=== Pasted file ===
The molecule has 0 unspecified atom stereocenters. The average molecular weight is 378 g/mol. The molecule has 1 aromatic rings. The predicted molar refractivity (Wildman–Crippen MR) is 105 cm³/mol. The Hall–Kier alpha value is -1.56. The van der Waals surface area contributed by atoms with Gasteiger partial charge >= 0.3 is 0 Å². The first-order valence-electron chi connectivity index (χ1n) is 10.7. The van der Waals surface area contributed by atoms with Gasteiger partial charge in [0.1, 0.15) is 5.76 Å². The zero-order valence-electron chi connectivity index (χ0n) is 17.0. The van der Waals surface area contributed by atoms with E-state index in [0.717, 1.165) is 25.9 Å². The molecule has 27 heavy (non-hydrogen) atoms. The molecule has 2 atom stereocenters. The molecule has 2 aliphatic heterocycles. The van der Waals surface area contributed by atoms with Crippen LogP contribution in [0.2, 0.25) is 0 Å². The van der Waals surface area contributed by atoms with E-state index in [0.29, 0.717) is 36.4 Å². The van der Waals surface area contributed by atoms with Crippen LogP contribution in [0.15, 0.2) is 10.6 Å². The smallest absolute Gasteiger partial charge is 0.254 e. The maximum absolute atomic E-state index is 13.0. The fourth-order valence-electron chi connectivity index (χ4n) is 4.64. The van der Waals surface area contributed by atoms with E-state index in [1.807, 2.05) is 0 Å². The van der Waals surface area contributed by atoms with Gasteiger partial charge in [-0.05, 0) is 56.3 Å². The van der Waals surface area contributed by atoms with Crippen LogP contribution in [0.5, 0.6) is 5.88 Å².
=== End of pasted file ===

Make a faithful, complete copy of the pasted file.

The molecule has 0 unspecified atom stereocenters. The average molecular weight is 378 g/mol. The molecule has 1 aromatic rings. The predicted molar refractivity (Wildman–Crippen MR) is 105 cm³/mol. The Hall–Kier alpha value is -1.56. The van der Waals surface area contributed by atoms with Gasteiger partial charge >= 0.3 is 0 Å². The first-order valence-electron chi connectivity index (χ1n) is 10.7. The van der Waals surface area contributed by atoms with Gasteiger partial charge in [0.1, 0.15) is 5.76 Å². The zero-order valence-electron chi connectivity index (χ0n) is 17.0. The van der Waals surface area contributed by atoms with E-state index in [0.717, 1.165) is 25.9 Å². The molecule has 27 heavy (non-hydrogen) atoms. The molecule has 2 atom stereocenters. The molecule has 2 aliphatic heterocycles. The van der Waals surface area contributed by atoms with Crippen LogP contribution in [0.2, 0.25) is 0 Å². The van der Waals surface area contributed by atoms with E-state index in [0.29, 0.717) is 36.4 Å². The van der Waals surface area contributed by atoms with Crippen LogP contribution in [0.15, 0.2) is 10.6 Å². The smallest absolute Gasteiger partial charge is 0.254 e. The maximum absolute atomic E-state index is 13.0. The fourth-order valence-electron chi connectivity index (χ4n) is 4.64. The van der Waals surface area contributed by atoms with E-state index in [1.807, 2.05) is 0 Å². The van der Waals surface area contributed by atoms with Gasteiger partial charge in [-0.05, 0) is 56.3 Å². The van der Waals surface area contributed by atoms with Crippen LogP contribution in [0.5, 0.6) is 5.88 Å².